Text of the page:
I think that my goal is to run on trails as much as possible and to get off roads, which I know is tricky right now. I just want to be able to be a very old lady who’s able to run, and I’m trying to preserve my knees. Right now, it’s more about the feeling than the time. There have been times where I remember having an index card above my bed that said “57.6 for the 400” because it was the school record, and I really wanted to hit it. As a result, I haven’t been super time-oriented lately. I just don’t want to feel achy, and during this very odd time, even when we’re healthy, I think a lot of us are feeling very sluggish because our days are so strange and there are some stressors that we might not even be aware of that are taxing on us. I’ve just been trying to feel really good; that’s been my big goal—even if it means running very slowly.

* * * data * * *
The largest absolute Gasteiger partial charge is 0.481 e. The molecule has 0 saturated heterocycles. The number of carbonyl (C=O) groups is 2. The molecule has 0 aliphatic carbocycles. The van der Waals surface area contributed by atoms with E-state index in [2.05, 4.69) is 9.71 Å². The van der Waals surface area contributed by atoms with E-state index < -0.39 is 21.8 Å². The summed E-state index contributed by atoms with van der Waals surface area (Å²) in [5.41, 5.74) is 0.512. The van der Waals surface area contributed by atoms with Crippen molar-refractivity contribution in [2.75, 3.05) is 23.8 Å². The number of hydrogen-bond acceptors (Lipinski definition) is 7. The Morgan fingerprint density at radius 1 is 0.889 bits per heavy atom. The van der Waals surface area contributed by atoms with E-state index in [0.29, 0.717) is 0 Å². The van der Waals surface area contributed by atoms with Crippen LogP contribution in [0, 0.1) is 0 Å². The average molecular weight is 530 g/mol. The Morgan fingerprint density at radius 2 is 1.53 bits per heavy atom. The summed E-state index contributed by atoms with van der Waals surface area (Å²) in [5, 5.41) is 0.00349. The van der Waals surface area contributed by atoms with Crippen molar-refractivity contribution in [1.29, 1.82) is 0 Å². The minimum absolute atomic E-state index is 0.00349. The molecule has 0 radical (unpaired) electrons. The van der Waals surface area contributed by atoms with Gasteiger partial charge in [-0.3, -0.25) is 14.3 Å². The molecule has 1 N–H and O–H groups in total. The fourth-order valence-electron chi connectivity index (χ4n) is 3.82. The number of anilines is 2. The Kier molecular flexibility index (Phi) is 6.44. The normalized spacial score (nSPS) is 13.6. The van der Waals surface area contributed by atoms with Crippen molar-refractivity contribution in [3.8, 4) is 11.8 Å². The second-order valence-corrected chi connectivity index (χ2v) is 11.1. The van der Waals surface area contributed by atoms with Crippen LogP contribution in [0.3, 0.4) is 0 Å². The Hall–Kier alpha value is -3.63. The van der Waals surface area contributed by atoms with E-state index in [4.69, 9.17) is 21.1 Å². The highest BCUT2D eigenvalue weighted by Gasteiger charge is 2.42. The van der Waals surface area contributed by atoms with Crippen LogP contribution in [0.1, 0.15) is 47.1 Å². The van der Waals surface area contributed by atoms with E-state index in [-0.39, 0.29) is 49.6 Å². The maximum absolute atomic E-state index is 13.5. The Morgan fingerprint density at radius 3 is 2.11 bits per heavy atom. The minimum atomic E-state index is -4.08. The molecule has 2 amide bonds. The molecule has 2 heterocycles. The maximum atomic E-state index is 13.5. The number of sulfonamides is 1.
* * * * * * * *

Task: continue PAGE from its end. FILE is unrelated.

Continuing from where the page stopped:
9. What is your advice to somebody who wants to start running?

If you want to start running, just try to have a super open mind. There are pictures in magazines of all these ideas of what running is supposed to look or be like or the size runners are supposed to be; you can disrupt all of that hogwash. I know girls who are barely five feet who are incredible hurdlers, and I know folks who don’t have the gait of a gazelle but could kick my butt even when I’m training as hard as possible. I think you have to be patient with your body and just try to start somewhere—even if it’s just running for five minutes and increasing it a little bit each week. Just open up your mind to the fact that it could be really anything—that it doesn’t have to be a marathon, that it doesn’t have to be on a track team, that it’s a sport that’s open for all. We don’t make cuts. At least I don’t.

Drink of Choice: Watermelon with mint, lemon, and coconut water poured over ice

Favorite food: Nachos

Motto to live by: Just float

Fun fact: I once had to go to flying school to learn how to fly because I had to be the wicked witch in a play.